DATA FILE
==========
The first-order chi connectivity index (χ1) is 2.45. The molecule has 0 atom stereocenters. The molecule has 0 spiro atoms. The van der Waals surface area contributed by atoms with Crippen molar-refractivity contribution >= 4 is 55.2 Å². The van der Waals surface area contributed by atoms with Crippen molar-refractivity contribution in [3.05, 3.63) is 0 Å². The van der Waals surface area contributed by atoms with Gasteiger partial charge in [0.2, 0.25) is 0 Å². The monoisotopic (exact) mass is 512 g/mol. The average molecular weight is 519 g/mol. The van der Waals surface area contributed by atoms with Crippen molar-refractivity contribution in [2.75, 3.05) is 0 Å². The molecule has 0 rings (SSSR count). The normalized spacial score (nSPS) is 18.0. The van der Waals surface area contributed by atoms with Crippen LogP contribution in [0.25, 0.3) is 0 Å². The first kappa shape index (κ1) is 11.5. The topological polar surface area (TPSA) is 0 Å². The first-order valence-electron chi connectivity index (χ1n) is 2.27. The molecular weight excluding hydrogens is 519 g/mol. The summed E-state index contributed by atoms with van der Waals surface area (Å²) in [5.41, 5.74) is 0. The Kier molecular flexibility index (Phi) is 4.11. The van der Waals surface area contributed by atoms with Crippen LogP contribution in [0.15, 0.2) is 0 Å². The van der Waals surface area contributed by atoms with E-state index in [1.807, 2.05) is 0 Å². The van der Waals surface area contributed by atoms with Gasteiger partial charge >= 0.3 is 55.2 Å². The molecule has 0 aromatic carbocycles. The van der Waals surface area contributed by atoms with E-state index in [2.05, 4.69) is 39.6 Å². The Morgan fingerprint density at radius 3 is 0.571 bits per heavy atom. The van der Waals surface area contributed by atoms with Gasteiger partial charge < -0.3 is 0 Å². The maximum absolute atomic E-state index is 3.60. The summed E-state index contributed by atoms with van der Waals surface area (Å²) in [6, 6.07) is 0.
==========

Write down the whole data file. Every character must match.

The first-order chi connectivity index (χ1) is 2.45. The molecule has 0 atom stereocenters. The molecule has 0 spiro atoms. The van der Waals surface area contributed by atoms with Crippen molar-refractivity contribution >= 4 is 55.2 Å². The van der Waals surface area contributed by atoms with Crippen molar-refractivity contribution in [3.05, 3.63) is 0 Å². The van der Waals surface area contributed by atoms with Gasteiger partial charge in [0.2, 0.25) is 0 Å². The monoisotopic (exact) mass is 512 g/mol. The average molecular weight is 519 g/mol. The van der Waals surface area contributed by atoms with Crippen molar-refractivity contribution in [2.75, 3.05) is 0 Å². The molecule has 0 rings (SSSR count). The normalized spacial score (nSPS) is 18.0. The van der Waals surface area contributed by atoms with Crippen LogP contribution in [0.25, 0.3) is 0 Å². The first kappa shape index (κ1) is 11.5. The topological polar surface area (TPSA) is 0 Å². The first-order valence-electron chi connectivity index (χ1n) is 2.27. The molecular weight excluding hydrogens is 519 g/mol. The summed E-state index contributed by atoms with van der Waals surface area (Å²) in [5.41, 5.74) is 0. The Kier molecular flexibility index (Phi) is 4.11. The van der Waals surface area contributed by atoms with Crippen LogP contribution in [0.15, 0.2) is 0 Å². The van der Waals surface area contributed by atoms with E-state index in [1.807, 2.05) is 0 Å². The van der Waals surface area contributed by atoms with Gasteiger partial charge >= 0.3 is 55.2 Å². The molecule has 0 aromatic carbocycles. The van der Waals surface area contributed by atoms with E-state index in [2.05, 4.69) is 39.6 Å². The Morgan fingerprint density at radius 3 is 0.571 bits per heavy atom. The van der Waals surface area contributed by atoms with Gasteiger partial charge < -0.3 is 0 Å². The maximum absolute atomic E-state index is 3.60. The summed E-state index contributed by atoms with van der Waals surface area (Å²) in [6, 6.07) is 0.